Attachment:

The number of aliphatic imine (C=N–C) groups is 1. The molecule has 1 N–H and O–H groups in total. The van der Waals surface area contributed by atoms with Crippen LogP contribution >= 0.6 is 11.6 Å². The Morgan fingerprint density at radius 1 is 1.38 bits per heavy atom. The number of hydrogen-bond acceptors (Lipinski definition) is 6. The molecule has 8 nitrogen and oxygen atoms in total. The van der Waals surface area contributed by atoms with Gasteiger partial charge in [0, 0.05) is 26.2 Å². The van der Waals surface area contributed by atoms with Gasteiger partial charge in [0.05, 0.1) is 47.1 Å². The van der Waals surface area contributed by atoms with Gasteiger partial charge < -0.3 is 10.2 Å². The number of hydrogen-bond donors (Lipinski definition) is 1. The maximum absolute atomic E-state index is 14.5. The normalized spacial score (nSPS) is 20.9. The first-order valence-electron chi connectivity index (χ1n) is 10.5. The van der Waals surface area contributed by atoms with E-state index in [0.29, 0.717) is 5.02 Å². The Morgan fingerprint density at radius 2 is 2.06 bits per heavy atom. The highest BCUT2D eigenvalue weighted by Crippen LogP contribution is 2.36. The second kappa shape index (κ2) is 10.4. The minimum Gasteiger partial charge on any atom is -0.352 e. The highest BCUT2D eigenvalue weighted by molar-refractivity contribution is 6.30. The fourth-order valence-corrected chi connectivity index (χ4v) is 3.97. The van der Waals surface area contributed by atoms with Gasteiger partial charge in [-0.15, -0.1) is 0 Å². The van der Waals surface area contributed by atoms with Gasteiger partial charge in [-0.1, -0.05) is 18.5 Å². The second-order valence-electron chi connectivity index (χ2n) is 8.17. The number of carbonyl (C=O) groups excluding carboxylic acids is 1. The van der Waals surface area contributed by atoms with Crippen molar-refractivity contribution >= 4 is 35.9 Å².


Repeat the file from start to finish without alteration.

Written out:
The number of aliphatic imine (C=N–C) groups is 1. The molecule has 1 N–H and O–H groups in total. The van der Waals surface area contributed by atoms with Crippen LogP contribution >= 0.6 is 11.6 Å². The Morgan fingerprint density at radius 1 is 1.38 bits per heavy atom. The number of hydrogen-bond acceptors (Lipinski definition) is 6. The molecule has 8 nitrogen and oxygen atoms in total. The van der Waals surface area contributed by atoms with Gasteiger partial charge in [0, 0.05) is 26.2 Å². The van der Waals surface area contributed by atoms with Gasteiger partial charge in [0.05, 0.1) is 47.1 Å². The van der Waals surface area contributed by atoms with Gasteiger partial charge < -0.3 is 10.2 Å². The number of hydrogen-bond donors (Lipinski definition) is 1. The maximum absolute atomic E-state index is 14.5. The normalized spacial score (nSPS) is 20.9. The first-order valence-electron chi connectivity index (χ1n) is 10.5. The van der Waals surface area contributed by atoms with E-state index in [0.29, 0.717) is 5.02 Å². The Morgan fingerprint density at radius 2 is 2.06 bits per heavy atom. The highest BCUT2D eigenvalue weighted by Crippen LogP contribution is 2.36. The second kappa shape index (κ2) is 10.4. The minimum Gasteiger partial charge on any atom is -0.352 e. The highest BCUT2D eigenvalue weighted by molar-refractivity contribution is 6.30. The fourth-order valence-corrected chi connectivity index (χ4v) is 3.97. The van der Waals surface area contributed by atoms with Gasteiger partial charge in [-0.15, -0.1) is 0 Å². The van der Waals surface area contributed by atoms with Gasteiger partial charge in [-0.1, -0.05) is 18.5 Å². The second-order valence-electron chi connectivity index (χ2n) is 8.17. The number of carbonyl (C=O) groups excluding carboxylic acids is 1. The van der Waals surface area contributed by atoms with Crippen molar-refractivity contribution >= 4 is 35.9 Å².